Today's News

  • We can't afford to forget the purpose of Memorial Day

    Memorial Day is approaching and we hope Perry Countians will commit a portion of the long weekend to recalling the heroism of the men and women who gave their lives in service to our land.

    Unfortunately, Memorial Day risks being crowded out by so many other activities: graduations, vacations, even auto racing. We know the first summer holiday is a busy time for everyone, but we encourage individuals and families to honor fallen and living veterans.

  • Pomp and significance

    Congratulations high-school graduates: The big day you've been waiting for so long has arrived.

    In just a few days, you'll take those anticipated steps onto a stage and claim that diploma. You'll also take a giant step toward adulthood.

    Amid the congratulations and cards, weekend barbecues and cookouts, take time over the next few days to thank the people who have made the big day possible.

  • Waters recede from Indiana 66

    PERRY COUNTY - The Indiana Department of Transportation announced Friday morning that portions of Indiana 66 between Rocky Point and Derby as well as from Derby to Sulphur have reopened.

    High water had closed the road for several days.

  • Spring brings cemetery, lawn concerns

    CANNELTON - People who've decorated St. Michaels Cemetery gravesites should remove anything on the ground in preparation for the summer mowing season, Cemetery Sexton Charlie Davis said last week.

    He plans to mow the cemetery toward the end of this week, he said at a regular board of public works and safety meeting. Any decorations on headstones can remain, he added.

  • Visits resume at Perry County jail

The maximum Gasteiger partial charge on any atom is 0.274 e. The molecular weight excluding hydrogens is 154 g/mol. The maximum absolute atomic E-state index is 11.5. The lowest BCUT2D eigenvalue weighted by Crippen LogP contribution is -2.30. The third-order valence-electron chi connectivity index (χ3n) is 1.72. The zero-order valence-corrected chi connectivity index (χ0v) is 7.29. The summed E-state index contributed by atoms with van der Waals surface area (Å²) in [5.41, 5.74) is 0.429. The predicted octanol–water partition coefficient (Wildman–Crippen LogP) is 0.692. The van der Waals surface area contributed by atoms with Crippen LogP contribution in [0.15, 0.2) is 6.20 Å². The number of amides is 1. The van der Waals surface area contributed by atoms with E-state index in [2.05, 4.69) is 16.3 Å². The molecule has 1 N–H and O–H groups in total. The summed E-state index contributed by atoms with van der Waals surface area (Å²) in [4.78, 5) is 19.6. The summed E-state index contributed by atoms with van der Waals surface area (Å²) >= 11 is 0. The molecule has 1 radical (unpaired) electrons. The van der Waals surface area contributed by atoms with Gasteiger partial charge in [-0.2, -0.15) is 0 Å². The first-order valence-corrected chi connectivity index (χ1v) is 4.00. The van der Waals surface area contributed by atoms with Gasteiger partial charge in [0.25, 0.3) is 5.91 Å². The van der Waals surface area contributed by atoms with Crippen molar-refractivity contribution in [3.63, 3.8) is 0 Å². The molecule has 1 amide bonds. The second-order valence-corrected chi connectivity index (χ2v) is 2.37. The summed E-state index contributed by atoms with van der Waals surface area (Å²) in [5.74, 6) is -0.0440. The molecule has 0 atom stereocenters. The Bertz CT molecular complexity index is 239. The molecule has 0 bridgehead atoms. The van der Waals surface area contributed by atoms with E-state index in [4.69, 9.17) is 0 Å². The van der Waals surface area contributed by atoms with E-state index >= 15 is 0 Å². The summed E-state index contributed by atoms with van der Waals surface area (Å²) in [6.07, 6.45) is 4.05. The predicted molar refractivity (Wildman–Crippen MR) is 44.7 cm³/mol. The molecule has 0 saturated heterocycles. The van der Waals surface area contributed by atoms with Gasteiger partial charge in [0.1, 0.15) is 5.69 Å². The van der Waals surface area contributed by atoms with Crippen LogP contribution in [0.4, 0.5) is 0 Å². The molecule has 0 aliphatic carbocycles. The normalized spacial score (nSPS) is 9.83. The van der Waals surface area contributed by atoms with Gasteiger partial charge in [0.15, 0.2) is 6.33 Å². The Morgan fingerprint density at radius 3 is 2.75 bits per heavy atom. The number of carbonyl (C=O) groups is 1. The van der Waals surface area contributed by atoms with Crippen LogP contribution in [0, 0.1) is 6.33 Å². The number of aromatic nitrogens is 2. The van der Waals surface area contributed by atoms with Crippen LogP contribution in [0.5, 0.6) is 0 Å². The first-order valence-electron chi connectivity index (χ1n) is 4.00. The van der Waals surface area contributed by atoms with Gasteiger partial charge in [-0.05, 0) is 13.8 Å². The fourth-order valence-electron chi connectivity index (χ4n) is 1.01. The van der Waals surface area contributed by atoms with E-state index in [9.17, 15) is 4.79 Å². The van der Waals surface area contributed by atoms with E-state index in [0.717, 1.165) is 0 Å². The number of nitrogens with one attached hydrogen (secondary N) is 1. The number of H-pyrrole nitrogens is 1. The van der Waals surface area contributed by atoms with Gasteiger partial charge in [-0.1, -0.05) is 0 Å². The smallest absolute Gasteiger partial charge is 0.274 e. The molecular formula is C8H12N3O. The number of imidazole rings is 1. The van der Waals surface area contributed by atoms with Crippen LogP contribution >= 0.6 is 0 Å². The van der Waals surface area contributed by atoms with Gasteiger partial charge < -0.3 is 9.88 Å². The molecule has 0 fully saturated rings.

CANNELTON - Child visits to the Perry County Jail were again permitted as of Sunday and other visitors will be allowed to see inmates beginning Tuesday, according to Jail Commander Kathie Lackey.

    Visits had been curtailed as a precaution against the spread of the H1N1 flu virus.

  • Works board hires two part-time dispatchers

    TELL CITY - At the request of Tell City Police Chief Greg Hendershot and lead dispatcher Sarah Wheatley, the Tell City Board of Public Works and Safety voted this month to hire two part-time dispatchers. Mark Lautner and Adam Evrard were OK'd for part-time slots. Lautner is a dispatcher for the Spencer County Sheriff's Department while Evrard is a reserve patrolman for the city. Renea Gill and Roger Smith have been the city's only part-time dispatchers and Hendershot said Wheatley has struggled to keep shifts covered when full-time workers are attending training, on vacation or ill.

  • State funding sparks prison-fence upgrade

    BRANCHVILLE – Two Indiana House members have secured funding for an electrified security fence at Branchville Correctional Facility.

    State Reps. Russ Stilwell and Dennie Oxley announced funding last week for the security upgrade, saying the Indiana State Budget Committee had released a $950,000 appropriation for the construction of new perimeter security systems at Branchville Correctional Facility and the Correctional Industrial Facility in Pendleton.

  • Town asks residents to step up

    TROY – "We're in dire need of council members," Betty Linne said at a regular Troy Town Council meeting Wednesday.

    Bob Tuggle had just informed the remaining members, Susie Fortwendel and Ed Sweeney, that "I'm officially not a resident of Troy any more." Explaining he had sold his home, he told them "you're going to have to come up with somebody."

    Linne said political affiliation doesn't matter.

    "Two seats are Democrat, but they've been gone long enough that we can appoint someone," she said.

  • No major leaks, yet
  • Cannelton woman enjoys 'brutal' skating

    CANNELTON – Her first name refers to a sweet children's tale about a little girl lost in the woods. Maybe that's just to lull her opponents into a false sense of safety. Her last name, derived from the expression, "clean your clock," is closer to her job description.

    "One of the girls on the team picked it," said Goldie Klox, a blocker with the nonprofit RollerGirls of Southern Indiana. "I have highlights in my hair and I'm a hard hitter."